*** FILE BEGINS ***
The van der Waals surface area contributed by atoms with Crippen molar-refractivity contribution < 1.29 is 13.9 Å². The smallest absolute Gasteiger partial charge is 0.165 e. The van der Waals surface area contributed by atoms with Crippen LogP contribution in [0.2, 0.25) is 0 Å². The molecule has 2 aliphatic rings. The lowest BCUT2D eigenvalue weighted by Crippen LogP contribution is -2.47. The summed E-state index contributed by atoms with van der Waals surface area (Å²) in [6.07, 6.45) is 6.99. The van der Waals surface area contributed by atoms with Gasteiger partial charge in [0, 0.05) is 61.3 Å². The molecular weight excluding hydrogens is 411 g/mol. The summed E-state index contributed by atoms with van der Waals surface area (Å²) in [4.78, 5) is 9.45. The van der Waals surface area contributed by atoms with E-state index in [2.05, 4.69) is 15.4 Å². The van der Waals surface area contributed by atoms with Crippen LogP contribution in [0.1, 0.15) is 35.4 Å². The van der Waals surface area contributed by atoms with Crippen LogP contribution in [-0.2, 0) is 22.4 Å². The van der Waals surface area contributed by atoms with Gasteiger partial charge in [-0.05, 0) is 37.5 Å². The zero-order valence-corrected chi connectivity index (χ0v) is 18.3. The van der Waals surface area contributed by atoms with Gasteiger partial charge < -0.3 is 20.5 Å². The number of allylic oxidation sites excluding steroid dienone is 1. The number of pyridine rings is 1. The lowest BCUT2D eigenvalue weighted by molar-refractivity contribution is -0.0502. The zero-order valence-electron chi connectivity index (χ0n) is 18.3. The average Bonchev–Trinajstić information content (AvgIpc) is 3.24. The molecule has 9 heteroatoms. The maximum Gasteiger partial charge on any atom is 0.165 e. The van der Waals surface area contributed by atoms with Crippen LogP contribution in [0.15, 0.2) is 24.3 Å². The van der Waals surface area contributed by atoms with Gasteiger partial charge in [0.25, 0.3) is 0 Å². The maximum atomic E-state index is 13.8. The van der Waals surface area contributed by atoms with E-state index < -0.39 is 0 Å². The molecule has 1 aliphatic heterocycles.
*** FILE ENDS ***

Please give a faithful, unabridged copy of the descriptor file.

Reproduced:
The van der Waals surface area contributed by atoms with Crippen molar-refractivity contribution < 1.29 is 13.9 Å². The smallest absolute Gasteiger partial charge is 0.165 e. The van der Waals surface area contributed by atoms with Crippen LogP contribution in [0.2, 0.25) is 0 Å². The molecule has 2 aliphatic rings. The lowest BCUT2D eigenvalue weighted by Crippen LogP contribution is -2.47. The summed E-state index contributed by atoms with van der Waals surface area (Å²) in [6.07, 6.45) is 6.99. The van der Waals surface area contributed by atoms with Gasteiger partial charge in [0, 0.05) is 61.3 Å². The molecular weight excluding hydrogens is 411 g/mol. The summed E-state index contributed by atoms with van der Waals surface area (Å²) in [4.78, 5) is 9.45. The van der Waals surface area contributed by atoms with E-state index in [2.05, 4.69) is 15.4 Å². The van der Waals surface area contributed by atoms with Crippen LogP contribution in [0.1, 0.15) is 35.4 Å². The van der Waals surface area contributed by atoms with Crippen LogP contribution in [-0.2, 0) is 22.4 Å². The van der Waals surface area contributed by atoms with Gasteiger partial charge in [-0.05, 0) is 37.5 Å². The zero-order valence-corrected chi connectivity index (χ0v) is 18.3. The van der Waals surface area contributed by atoms with Gasteiger partial charge < -0.3 is 20.5 Å². The number of allylic oxidation sites excluding steroid dienone is 1. The number of pyridine rings is 1. The lowest BCUT2D eigenvalue weighted by molar-refractivity contribution is -0.0502. The zero-order valence-electron chi connectivity index (χ0n) is 18.3. The average Bonchev–Trinajstić information content (AvgIpc) is 3.24. The molecule has 9 heteroatoms. The maximum Gasteiger partial charge on any atom is 0.165 e. The van der Waals surface area contributed by atoms with Crippen LogP contribution in [0.15, 0.2) is 24.3 Å². The van der Waals surface area contributed by atoms with Gasteiger partial charge in [0.25, 0.3) is 0 Å². The maximum atomic E-state index is 13.8. The van der Waals surface area contributed by atoms with E-state index < -0.39 is 0 Å². The molecule has 1 aliphatic heterocycles.